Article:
Episode 7 — The Slumbering Pallbearer


It was a packed house…the chapel, was. It was standing room only for a man who was well known in our little community. I watched the events of the service from beneath the triple-decker church organ. I wondered why the family wanted to have the service here, instead of a larger venue, or even a church, for that matter.

The service seemed to take an eternity, as one by one, various people came up to say a few words about Mr. Calvin. I found that I could learn a lot about a deceased in listening to the eulogies that were shared.

Mr. Calvin was a World War II veteran, an esteemed pillar of the community, a volunteer for many different service organizations, past Exalted Ruler of the local ELKS, a Mason, a Shriner, Model Train enthusiast, fly fisherman, avid book reader, and the list went on. He was endeared by his adoring grandkids, all of which came up to talk about their beloved PaPa. As I craned my neck to look at the attendees, it was apparent that he had quite a following of admirers. The pallbearers were seated together in a pew across the aisle from the family. In their ‘Sunday best’ were six of his finest friends tasked with carrying his casket to the funeral coach (hearse) and then again from the coach to the cemetery plot. I could see they all must have been close in age, which was frankly, quite elderly. A few of them did not look like they were long for this world, themselves, sadly. Then I pondered the task they had: lifting that big heavy casket. I made a mental note to stay put, and NOT get underfoot when the time came to leave the service…

The clergy closed with the usual benediction and  Mr. Becker and CJ began to dismiss the family and the others, pew by pew. Then, Mr. B gave the ‘nod’ to the lead man of the pallbearers, waving them to come to the sides of the casket and roll the bier to the vestibule. From there it would be a short path to the back of the coach. As they began to rise from the pew, I noticed that one of the men had fallen into a nap, as old men tend to do. The man seated closest gave the guy a tug on the elbow. However, there was no response from the fellow. “Hey, Charlie! C’mon, time to go now.” He gave another tug. Just then, Charlie began to tilt and then slumped over on his side!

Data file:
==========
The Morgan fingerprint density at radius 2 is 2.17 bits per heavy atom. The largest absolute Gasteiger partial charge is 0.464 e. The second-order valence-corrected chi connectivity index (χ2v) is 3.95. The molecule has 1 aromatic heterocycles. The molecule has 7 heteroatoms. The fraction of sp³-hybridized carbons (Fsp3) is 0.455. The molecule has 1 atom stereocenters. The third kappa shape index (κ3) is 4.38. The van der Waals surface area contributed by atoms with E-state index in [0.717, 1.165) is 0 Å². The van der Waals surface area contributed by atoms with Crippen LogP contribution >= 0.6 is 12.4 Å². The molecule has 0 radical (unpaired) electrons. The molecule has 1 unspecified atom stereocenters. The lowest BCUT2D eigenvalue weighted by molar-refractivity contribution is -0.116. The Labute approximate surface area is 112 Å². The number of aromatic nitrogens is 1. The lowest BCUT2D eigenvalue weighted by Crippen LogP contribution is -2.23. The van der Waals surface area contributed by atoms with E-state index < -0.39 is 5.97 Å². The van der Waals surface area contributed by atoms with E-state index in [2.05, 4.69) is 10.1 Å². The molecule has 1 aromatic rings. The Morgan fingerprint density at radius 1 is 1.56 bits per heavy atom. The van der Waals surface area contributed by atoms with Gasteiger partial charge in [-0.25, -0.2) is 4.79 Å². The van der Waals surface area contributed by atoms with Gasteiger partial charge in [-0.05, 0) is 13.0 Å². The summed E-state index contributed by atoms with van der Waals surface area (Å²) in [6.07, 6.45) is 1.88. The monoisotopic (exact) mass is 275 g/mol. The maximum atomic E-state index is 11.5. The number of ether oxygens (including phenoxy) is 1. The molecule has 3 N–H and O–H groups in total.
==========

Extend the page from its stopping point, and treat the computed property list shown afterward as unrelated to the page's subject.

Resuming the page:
Oh good heavens, I thought. Charlie was DEAD! The men were in disbelief. Meanwhile Mr. B. was waiting at the vestibule, with a peeved look on his face. He liked everything to be done exactly right and exactly on time and he was not happy to see the confusion among the men and the casket still sitting in the aisle. The family was seated in the limousine (family car) and everyone else was lined up for the procession in their own cars. It was a blazing hot summer afternoon, to boot.

Hand-drawn casket

Mr. B walked stiffly up to the front of the chapel, where the men had gathered around Charlie, some still trying to evoke a response from the dead man. However, Mr. B, God bless him, saw what had happened without even asking. So, without missing a beat, he instructed the five remaining men to each take their places and he fell into the rear position, taking up Charlie’s appointed handle. Mr. Calvin was carried to the coach without further ado. Surely, this was not something that he’d seen before?  Maybe he HAD! 

I overheard CJ ask about the missing man…Mr. B winked and whispered that he just could not bear to wake the poor old napping man — he had such a peaceful expression on his face. Such grace!

Mousie Accepts Crackers, Hugs, Applause, Visa, and MasterCard. C J Prefers To Know What You Thought About This Post

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